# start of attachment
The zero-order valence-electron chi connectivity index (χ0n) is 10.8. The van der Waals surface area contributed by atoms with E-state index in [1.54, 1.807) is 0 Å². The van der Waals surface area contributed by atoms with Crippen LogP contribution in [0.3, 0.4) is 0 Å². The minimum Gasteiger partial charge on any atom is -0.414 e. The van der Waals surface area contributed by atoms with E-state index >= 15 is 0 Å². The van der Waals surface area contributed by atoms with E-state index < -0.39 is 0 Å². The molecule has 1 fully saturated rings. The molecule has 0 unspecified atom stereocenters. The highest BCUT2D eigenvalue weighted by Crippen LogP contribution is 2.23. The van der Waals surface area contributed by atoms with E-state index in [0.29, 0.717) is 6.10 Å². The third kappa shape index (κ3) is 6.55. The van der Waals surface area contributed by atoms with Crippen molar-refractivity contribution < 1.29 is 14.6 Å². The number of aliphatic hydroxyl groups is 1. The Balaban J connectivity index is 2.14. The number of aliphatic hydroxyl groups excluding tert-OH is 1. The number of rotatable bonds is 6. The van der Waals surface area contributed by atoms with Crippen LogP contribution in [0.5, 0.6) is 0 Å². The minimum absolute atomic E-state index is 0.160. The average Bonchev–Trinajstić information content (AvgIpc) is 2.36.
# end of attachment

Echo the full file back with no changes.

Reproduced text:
The zero-order valence-electron chi connectivity index (χ0n) is 10.8. The van der Waals surface area contributed by atoms with E-state index in [1.54, 1.807) is 0 Å². The van der Waals surface area contributed by atoms with Crippen LogP contribution in [0.3, 0.4) is 0 Å². The minimum Gasteiger partial charge on any atom is -0.414 e. The van der Waals surface area contributed by atoms with E-state index >= 15 is 0 Å². The van der Waals surface area contributed by atoms with E-state index < -0.39 is 0 Å². The molecule has 1 fully saturated rings. The molecule has 0 unspecified atom stereocenters. The highest BCUT2D eigenvalue weighted by Crippen LogP contribution is 2.23. The van der Waals surface area contributed by atoms with E-state index in [0.29, 0.717) is 6.10 Å². The third kappa shape index (κ3) is 6.55. The van der Waals surface area contributed by atoms with Crippen molar-refractivity contribution < 1.29 is 14.6 Å². The number of aliphatic hydroxyl groups is 1. The Balaban J connectivity index is 2.14. The number of aliphatic hydroxyl groups excluding tert-OH is 1. The number of rotatable bonds is 6. The van der Waals surface area contributed by atoms with Crippen LogP contribution in [0.5, 0.6) is 0 Å². The minimum absolute atomic E-state index is 0.160. The average Bonchev–Trinajstić information content (AvgIpc) is 2.36.